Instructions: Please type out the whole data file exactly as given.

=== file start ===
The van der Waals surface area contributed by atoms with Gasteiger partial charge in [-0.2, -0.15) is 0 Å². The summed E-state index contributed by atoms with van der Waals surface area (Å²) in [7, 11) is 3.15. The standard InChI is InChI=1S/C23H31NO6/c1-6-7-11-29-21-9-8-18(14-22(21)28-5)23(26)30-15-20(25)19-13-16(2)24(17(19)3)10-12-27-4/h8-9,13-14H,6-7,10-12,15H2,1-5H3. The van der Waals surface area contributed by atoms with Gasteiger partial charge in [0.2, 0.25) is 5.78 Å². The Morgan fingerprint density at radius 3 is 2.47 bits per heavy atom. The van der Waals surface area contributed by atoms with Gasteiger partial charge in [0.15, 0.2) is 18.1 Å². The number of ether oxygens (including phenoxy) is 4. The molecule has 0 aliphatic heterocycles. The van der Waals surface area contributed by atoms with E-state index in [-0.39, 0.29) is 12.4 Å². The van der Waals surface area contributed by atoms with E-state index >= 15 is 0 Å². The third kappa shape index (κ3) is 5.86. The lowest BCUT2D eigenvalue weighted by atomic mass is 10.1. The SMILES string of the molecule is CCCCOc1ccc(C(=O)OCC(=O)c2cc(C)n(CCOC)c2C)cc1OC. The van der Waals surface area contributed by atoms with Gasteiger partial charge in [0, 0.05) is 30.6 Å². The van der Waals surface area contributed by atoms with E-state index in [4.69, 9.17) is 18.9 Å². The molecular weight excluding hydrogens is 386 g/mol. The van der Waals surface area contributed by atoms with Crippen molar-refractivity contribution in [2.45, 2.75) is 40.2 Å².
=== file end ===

The van der Waals surface area contributed by atoms with Gasteiger partial charge in [-0.2, -0.15) is 0 Å². The summed E-state index contributed by atoms with van der Waals surface area (Å²) in [7, 11) is 3.15. The standard InChI is InChI=1S/C23H31NO6/c1-6-7-11-29-21-9-8-18(14-22(21)28-5)23(26)30-15-20(25)19-13-16(2)24(17(19)3)10-12-27-4/h8-9,13-14H,6-7,10-12,15H2,1-5H3. The van der Waals surface area contributed by atoms with Gasteiger partial charge in [0.2, 0.25) is 5.78 Å². The Morgan fingerprint density at radius 3 is 2.47 bits per heavy atom. The van der Waals surface area contributed by atoms with Gasteiger partial charge in [0.15, 0.2) is 18.1 Å². The number of ether oxygens (including phenoxy) is 4. The molecule has 0 aliphatic heterocycles. The van der Waals surface area contributed by atoms with E-state index in [-0.39, 0.29) is 12.4 Å². The van der Waals surface area contributed by atoms with E-state index >= 15 is 0 Å². The third kappa shape index (κ3) is 5.86. The lowest BCUT2D eigenvalue weighted by atomic mass is 10.1. The SMILES string of the molecule is CCCCOc1ccc(C(=O)OCC(=O)c2cc(C)n(CCOC)c2C)cc1OC. The van der Waals surface area contributed by atoms with Gasteiger partial charge in [0, 0.05) is 30.6 Å². The van der Waals surface area contributed by atoms with E-state index in [4.69, 9.17) is 18.9 Å². The molecular weight excluding hydrogens is 386 g/mol. The van der Waals surface area contributed by atoms with Crippen molar-refractivity contribution in [2.45, 2.75) is 40.2 Å².